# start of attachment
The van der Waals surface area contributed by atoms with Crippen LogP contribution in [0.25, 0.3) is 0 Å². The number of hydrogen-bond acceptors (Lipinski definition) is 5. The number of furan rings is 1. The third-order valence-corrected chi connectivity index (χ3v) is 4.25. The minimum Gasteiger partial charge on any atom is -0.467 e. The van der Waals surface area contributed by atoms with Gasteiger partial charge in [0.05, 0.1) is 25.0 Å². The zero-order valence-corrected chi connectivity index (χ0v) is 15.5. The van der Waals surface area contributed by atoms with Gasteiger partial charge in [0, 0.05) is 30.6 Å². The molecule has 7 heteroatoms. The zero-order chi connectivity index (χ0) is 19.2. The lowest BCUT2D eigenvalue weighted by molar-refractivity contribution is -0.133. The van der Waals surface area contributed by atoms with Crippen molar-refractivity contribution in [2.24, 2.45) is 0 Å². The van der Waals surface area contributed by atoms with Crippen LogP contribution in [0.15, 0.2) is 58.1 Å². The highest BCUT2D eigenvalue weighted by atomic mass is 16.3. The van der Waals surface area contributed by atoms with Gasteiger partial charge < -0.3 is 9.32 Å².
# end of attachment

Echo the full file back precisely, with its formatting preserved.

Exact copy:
The van der Waals surface area contributed by atoms with Crippen LogP contribution in [0.25, 0.3) is 0 Å². The number of hydrogen-bond acceptors (Lipinski definition) is 5. The number of furan rings is 1. The third-order valence-corrected chi connectivity index (χ3v) is 4.25. The minimum Gasteiger partial charge on any atom is -0.467 e. The van der Waals surface area contributed by atoms with Gasteiger partial charge in [0.05, 0.1) is 25.0 Å². The zero-order valence-corrected chi connectivity index (χ0v) is 15.5. The van der Waals surface area contributed by atoms with Gasteiger partial charge in [0, 0.05) is 30.6 Å². The molecule has 7 heteroatoms. The zero-order chi connectivity index (χ0) is 19.2. The lowest BCUT2D eigenvalue weighted by molar-refractivity contribution is -0.133. The van der Waals surface area contributed by atoms with Crippen molar-refractivity contribution in [2.24, 2.45) is 0 Å². The van der Waals surface area contributed by atoms with Crippen LogP contribution in [0.15, 0.2) is 58.1 Å². The highest BCUT2D eigenvalue weighted by atomic mass is 16.3. The van der Waals surface area contributed by atoms with Gasteiger partial charge < -0.3 is 9.32 Å².